If I only looked at crude inventories, I’d conclude that oil prices ought to start dropping soon, and by a lot. After all, oil was trading at $60/bbl only a couple of months ago. That would take gasoline price down by 30 cents/gal., ignoring the well-documented constraints in our refining system and the substitution of scarce ethanol for MTBE as a component of reformulated gasoline.

So what is driving this market? In my opinion, speculation, driven by the uncertainties surrounding the Middle East and Iran, in particular. You can argue the virtues and vices of speculation, but it is as American as apple pie. And there’s something people tend to forget about it: speculators are sometimes prescient, but when they are wrong, markets can correct very rapidly and the speculators lose fortunes. So if the Iran nuclear situation keeps simmering, we shouldn’t expect much relief at the gas pump. But if there were some positive development, the market fundamentals could kick in with a vengeance, as speculators started to bail out. That would head off the climb towards $4.00 and be very welcome for consumers. I'm sure I'll be coming back to this topic in the months ahead.

Monday, April 24, 2006

Boiling Frogs and Drowning Bears

Yesterday's New York Times Week in Review included a lead op-ed that does a nice job of explaining the state of certainty vs. speculation on climate change, in layman's terms. It highlights the difficulties involved in sifting through our observations of current weather and weather events--such as melting polar ice and multiple major hurricane strikes in the US Gulf Coast--and attributing them to climate change or randomness. In the process, the author points out some of the risks of alarmism, a position that is likely to be controversial. In my view, he's right to worry that some of the ways we are trying to get the public's attention could backfire, by relegating global warming to to the "CNN cycle" of news and hype, followed by exhausted indifference.

I was also pleased to see Mr. Revkin promoting the importance of adaptation, not just as a survival strategy, but as a way of making an extraordinarily abstract and potentially remote-seeming issue more tangible and immediate. Adaptation to climate change deserves as much attention as mitigation, because it's not clear we can react quickly enough, on a large enough scale, to prevent major consequences from the lagged effect of changes that are already "dialed in."

The article also includes the findings of a recent opinion poll placing environmental issues far down the list of concerns for Americans, and climate change well down the list within environmental concerns. I'm not sure it's irrational, though, for people to worry more about immediate problems such as war and terrorism. Instead, I think it's encouraging that well over half of respondents saw climate change as both real and a source of concern. Campaigns such as the Ad Council's new tv spots on climate change should continue to shift public awareness in that direction.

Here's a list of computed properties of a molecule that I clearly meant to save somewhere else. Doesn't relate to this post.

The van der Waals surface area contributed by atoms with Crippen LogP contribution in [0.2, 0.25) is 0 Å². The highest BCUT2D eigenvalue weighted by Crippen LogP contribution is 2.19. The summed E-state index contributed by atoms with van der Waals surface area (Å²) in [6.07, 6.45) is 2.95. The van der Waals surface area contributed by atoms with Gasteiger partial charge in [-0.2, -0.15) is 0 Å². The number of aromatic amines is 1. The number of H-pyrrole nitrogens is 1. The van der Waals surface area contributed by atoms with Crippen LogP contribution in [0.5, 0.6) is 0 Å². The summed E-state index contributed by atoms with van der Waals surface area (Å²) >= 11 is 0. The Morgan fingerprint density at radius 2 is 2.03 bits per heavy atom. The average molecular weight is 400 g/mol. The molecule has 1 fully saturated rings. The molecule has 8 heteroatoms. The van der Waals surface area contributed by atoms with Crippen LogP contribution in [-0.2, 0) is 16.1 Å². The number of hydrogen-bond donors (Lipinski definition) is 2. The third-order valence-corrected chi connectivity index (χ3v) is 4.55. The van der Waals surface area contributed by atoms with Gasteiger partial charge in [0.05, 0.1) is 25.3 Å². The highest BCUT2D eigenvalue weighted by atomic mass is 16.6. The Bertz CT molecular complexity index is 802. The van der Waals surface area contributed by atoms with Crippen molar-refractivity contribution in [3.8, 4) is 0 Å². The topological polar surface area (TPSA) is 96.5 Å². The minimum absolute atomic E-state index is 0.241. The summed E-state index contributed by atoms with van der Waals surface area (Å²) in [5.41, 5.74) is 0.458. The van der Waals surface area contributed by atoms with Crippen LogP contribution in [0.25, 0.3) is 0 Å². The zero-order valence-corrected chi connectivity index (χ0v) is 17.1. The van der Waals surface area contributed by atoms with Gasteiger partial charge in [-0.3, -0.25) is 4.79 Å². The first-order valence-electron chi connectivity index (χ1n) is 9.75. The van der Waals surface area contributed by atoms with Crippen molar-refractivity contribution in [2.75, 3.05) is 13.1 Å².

Friday, April 21, 2006

Market Power

Economists used to talk about “market power” in terms of the ability of a dominant supplier to set prices. The EU is beginning to get a taste of a different kind of market power, as Russia’s monopoly natural gas company, Gazprom, issues thinly-veiled threats about Europe’s future access to Russian gas. The context is Gazprom’s mooted acquisition of Centrica, a UK utility. A response along the lines of the US reaction of the CNOOC bid for Unocal, or even some of the recent cross-border energy transactions within the EU, could jeopardize long-term supplies of natural gas for the Continent.

How realistic is this threat? Well, from the European side, it has to be worrying. Local supplies of gas are mature and either in decline or poised to fall off in the next decade. Europe’s commitment to meeting its greenhouse gas emissions targets under the Kyoto Agreement, combined with the aversion outside of France and Scandinavia to more nuclear power, makes gas and wind the only viable alternatives to coal in the power sector. And the EU is already building about as much wind power as they can handle. Russia is both Europe's largest gas supplier today and its logical incremental supplier, as well.

But could Russia make good on a threat to divert future, incremental supplies to other markets? Having the world’s largest natural gas reserves, by far, does you little good if they aren’t connected by dedicated infrastructure to a market that can pay. What should give the EU pause here is that Russian gas, much of which will be coming from the East, is a natural fit for fueling the expansion of China. Some of it is also well-situated to supply the West Coast of the US via LNG. All of this takes capital in large doses, but Gazprom is flush with cash, and you can’t tell me that European banks wouldn’t line up to help finance Russian pipelines and LNG facilities, even if they weren’t intended to supply the EU.

Russia is still learning this game, and its moves so far seem a bit ham-handed. Playing hardball with your biggest, richest current customers isn’t very good business, as I’ve suggested before. But however undiplomatically Gazprom has been conveying its message, European business and policy leaders need to pay attention and give serious thought to the kind of relationship they want to have with Russia, as the latter emerges from its temporary basket-case status of the 1990s.

Thursday, April 20, 2006

Public Potshots